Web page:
Friday, October 21, 2005

Kinetics: Merce and Mobiles

An aesthetic of movement has entered the glass towers and staid suburban landscapes of Houston, works by Alexander Calder and Merce Cunningham. Last night the Merce Cunningham Dance Company performed Ground Level Overlay and Split Sides,* a dance piece accompanied by the music of Radiohead and Sigur Ros, in which the order of the choreography, music, back drops, costumes, and lighting are chosen by the roll of a dice – each element of the performance independent, juxtaposed randomly, unsynchronized, dancers moving to ideas not music:

“Mary, pass the potatoes” becomes
division of subject and object.
– Robert Creeley





Reminding me of contemporaries/movement: Pollack:



Movement/automatons:


Movement/Calder – "I paint with shapes."

Metallic shapes organic like Moore but in action – shadows floating on walls… “Shadow is the absence of light and only rises from the opposition of dense bodies (da Vinci)” – bodies in motion – “Motion is created by the disruption of balance (da Vinci)” – kinetic energy: Kinetic energy is energy of motion. The kinetic energy of an object [body] is the energy it possesses because of its motion. …'[T]he continued keeping of the elasticity of the muscles, the continued control of the mind over the body’s actions, the constant hoped-for flow of the spirit into physical movement, both new and renewed, is not a natural way. It is unnatural in its demands on all the sources of energy. But the final synthesis can be a natural one, natural in the sense that the mind, body and spirit function as one.” - Merce Cunningham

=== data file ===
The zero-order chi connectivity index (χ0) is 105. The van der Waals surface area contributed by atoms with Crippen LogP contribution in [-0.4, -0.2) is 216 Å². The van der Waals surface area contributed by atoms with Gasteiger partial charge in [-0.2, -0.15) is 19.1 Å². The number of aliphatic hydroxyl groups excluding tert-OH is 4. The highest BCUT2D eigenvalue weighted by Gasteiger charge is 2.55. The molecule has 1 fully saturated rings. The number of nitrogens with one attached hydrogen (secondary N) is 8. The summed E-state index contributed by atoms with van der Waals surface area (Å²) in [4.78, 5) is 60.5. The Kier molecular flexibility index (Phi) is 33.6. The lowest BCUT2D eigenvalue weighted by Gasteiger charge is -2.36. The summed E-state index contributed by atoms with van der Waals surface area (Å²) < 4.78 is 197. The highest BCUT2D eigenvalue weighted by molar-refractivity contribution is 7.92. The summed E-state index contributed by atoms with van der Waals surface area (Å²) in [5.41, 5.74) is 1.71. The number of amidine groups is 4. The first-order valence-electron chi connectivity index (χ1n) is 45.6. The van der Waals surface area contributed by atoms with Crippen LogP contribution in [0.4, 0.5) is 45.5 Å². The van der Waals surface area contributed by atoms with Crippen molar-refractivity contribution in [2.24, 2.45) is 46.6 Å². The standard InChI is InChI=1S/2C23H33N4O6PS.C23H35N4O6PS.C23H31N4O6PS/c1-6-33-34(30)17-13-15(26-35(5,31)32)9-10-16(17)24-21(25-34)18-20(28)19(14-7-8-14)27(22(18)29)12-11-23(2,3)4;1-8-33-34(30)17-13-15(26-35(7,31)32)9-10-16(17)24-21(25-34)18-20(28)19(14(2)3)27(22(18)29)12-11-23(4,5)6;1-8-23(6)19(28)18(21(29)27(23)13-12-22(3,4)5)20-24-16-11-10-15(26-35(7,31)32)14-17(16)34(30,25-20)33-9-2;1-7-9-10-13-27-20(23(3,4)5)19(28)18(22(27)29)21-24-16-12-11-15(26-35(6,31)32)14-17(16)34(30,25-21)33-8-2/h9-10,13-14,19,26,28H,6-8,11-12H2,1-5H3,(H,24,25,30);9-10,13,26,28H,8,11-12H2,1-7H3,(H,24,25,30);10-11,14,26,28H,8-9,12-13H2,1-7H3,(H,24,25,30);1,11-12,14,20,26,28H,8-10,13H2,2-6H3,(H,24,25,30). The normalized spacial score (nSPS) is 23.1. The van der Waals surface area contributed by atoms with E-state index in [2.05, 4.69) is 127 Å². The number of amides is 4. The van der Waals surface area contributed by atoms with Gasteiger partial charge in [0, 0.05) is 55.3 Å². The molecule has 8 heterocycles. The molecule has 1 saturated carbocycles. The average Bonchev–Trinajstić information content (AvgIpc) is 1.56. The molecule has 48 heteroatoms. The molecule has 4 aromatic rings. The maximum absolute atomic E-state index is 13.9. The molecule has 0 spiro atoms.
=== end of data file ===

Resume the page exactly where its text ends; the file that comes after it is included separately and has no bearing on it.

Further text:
Why is poetry so still?

The poem is the record of a movement from perception to vision…Jerome Rothenberg

I’m on a train, watching landscape streaming by, thinking
of the single equation that lets time turn physical,
equivocal, almost equable on a train

where the window is speed, vertile, vertige. It will be

one of those beautiful equations, almost visible, almost green.Cole Swensen

Bodies in motion, mobiles, abstracted motion, convergence of three dimensions: objects/bodies, energy, and light: “the evolutions of celestial bodies, the trembling of leaves on their branches, the memory of caresses (Andre Breton on Calder)…”


In blue light cast from the stage, she turns to him and says, “Art is found in the differences.”

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* Side Note: This New Yorker critic seems particularly clueless, especially about Radiohead and Sigur Ros. She seems to think that the ambient music they recorded for Cunnigham’s choreography is out of character for these “rock bands,” obviously she had never heard them before. The music is very much an extension of what both groups have been exploring over the last few year.

2 Comments:

At 8:48 PM, Blogger Brian Campbell said...

Thru artful juxtaposition you've created a kind of Cunningham dance yourself... good show!

 
At 9:13 AM, Blogger £1 A Day! said...

this will be a great reference for my upcoming article on kinetic energy

 

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